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Eye care top tip: Get your sight tested regularly

Your eyes don't look after themselves, you know – it's recommended that they are tested at least once every two years. Optometrist Raymond Curran outlines why, and gives his main eye care dos and don'ts for keeping peepers healthy

An eye test ensure that you are seeing as well as possible and pick up many treatable eye and general health conditions

IT is estimated that six out of 10 people in Northern Ireland wear either glasses or contact lenses – so it makes sense to have your eyes tested by an optometrist, not only to see if you need either of these but also to keep tabs on your ocular and overall health.

Everyone should get their eyes tested every two years – annually for younger and older age groups; the tests are are NHS-funded for many people.

A test ensure that you are seeing as well as possible but it will also pick up many treatable eye and general health conditions. Eye conditions, such as glaucoma and macular degeneration are long-term and need ongoing treatments and follow-up monitoring.

Early detection means early treatment, which usually improves outcomes, delaying or halting potential sight loss. If you are a contact lens wearer, regular after-care appointments are very important and will pick up any problems at an early stage.

As well as getting your eyes tested regularly, here are my recommendations for keeping your eyes healthy:

:: Mascara: For your eyes only

A mascara tube is one of the cosmetic products that is most susceptible to bacterial infection – the warm, dark, moist environment is the perfect environment for bugs and nasties to flourish. Sharing increases the risk of cross-contamination, so don’t do it.

:: Ditch the smoky eye look

The eyes may be the window to your soul but they can also reveal damage caused by lifestyle choices. Smoking is a significant risk factor for sight loss, with smokers being four times more likely to have macular degeneration. So when making your health and lifestyle choices always consider the impacts for your eyes too.

:: Avoid 'quick fix' eye brighteners

Hailed as a “treatment” for styes and pinkeye, watering eyes and even cataracts, shop bought ‘eyebright’ products contains ingredients that shrink blood vessels on the whites of eyes. This gives a short term boost to make give a more bright-eyed appearance. But the constriction also reduces oxygen, nutrients and protective defence agents supply to the eye’s structures. After the effect of the drops has worn off, the eyes will literally ‘cry out’ for more oxygen, causing the blood vessels to dilate….and making the eye even redder than before.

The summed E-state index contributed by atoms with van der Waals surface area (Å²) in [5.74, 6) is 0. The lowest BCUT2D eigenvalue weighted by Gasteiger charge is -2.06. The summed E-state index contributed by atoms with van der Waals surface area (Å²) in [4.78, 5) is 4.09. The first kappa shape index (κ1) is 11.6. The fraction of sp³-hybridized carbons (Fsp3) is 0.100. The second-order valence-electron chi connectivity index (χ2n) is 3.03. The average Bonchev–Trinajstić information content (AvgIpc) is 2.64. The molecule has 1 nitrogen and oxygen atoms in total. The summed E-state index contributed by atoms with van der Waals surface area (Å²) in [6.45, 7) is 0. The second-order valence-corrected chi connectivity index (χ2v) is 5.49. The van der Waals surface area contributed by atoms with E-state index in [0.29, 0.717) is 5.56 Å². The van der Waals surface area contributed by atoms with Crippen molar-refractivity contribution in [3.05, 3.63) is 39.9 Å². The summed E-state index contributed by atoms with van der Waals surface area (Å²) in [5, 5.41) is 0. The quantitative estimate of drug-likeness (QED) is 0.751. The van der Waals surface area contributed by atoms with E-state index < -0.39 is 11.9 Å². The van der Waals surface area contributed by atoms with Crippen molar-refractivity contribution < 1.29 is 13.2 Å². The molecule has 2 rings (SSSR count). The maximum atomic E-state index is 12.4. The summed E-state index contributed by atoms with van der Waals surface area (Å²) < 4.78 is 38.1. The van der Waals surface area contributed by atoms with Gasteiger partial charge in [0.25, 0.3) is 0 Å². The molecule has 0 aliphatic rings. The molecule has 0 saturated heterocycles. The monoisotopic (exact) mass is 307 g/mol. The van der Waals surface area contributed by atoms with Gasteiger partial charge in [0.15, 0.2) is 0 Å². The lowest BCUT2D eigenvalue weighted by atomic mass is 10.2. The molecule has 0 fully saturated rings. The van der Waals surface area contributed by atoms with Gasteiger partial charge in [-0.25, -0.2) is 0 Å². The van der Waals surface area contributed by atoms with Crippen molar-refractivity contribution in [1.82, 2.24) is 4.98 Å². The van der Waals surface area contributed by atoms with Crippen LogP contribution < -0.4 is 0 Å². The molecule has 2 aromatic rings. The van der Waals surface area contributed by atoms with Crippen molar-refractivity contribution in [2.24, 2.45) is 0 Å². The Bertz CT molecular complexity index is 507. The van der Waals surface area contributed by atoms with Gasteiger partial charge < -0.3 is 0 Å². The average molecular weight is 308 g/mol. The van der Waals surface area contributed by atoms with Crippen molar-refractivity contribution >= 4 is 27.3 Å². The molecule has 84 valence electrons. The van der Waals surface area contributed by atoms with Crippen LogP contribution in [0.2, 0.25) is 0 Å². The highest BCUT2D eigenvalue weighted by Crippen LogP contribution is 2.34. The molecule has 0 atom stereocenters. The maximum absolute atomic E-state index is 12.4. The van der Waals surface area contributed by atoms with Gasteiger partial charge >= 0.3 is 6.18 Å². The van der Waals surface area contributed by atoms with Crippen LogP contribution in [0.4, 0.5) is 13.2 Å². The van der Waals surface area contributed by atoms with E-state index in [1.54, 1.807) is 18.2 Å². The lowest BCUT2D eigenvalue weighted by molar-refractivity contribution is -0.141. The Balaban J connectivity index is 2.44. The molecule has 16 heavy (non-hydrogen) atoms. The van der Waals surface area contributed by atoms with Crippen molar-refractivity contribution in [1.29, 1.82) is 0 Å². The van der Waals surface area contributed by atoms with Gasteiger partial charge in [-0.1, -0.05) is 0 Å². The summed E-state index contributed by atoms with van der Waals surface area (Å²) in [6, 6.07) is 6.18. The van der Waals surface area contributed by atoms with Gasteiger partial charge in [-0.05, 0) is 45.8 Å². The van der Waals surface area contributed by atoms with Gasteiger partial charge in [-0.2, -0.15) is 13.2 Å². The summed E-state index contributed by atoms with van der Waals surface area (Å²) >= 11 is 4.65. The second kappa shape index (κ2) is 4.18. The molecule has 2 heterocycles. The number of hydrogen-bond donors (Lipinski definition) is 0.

:: Be sun savvy

We all look forward to longer spring days giving way to sun-filled summer skies (we can live in hope). Remember, however, the risks of sun exposure not only to the skin but also to the eyes. Ultra-violet (UV) light damages the eyes, causing potential problems at the cornea, lens and retina. Protect against this by choosing sunglasses that protect against UV rays and which have the certification stamp to prove it.

:: Beware of laser pointers

Commercially available lasers can visually disable and even cause permanent sight-impairment. The recent case of a Virgin flight returning to Heathrow focused attention on the dangers, but less well known is the fact that eye specialists are now seeing more and more patients, often children, with retinal laser burns. Laser pointers are not a toy – treat with care.

:: Your family matters

Make an effort to find out and know if there are any hereditary or other eye problems in your family and, if there are, be sure to tell your optometrist.

Remember, your eyes are precious and they don’t look after themselves. Make the most of them, and help to keep sight for life. To find an optometrist, visit http://servicefinder.hscni.net/.

:: Raymond Curran is an optometrist and head of ophthalmic services at Northern Ireland's Health and Social Care Board.

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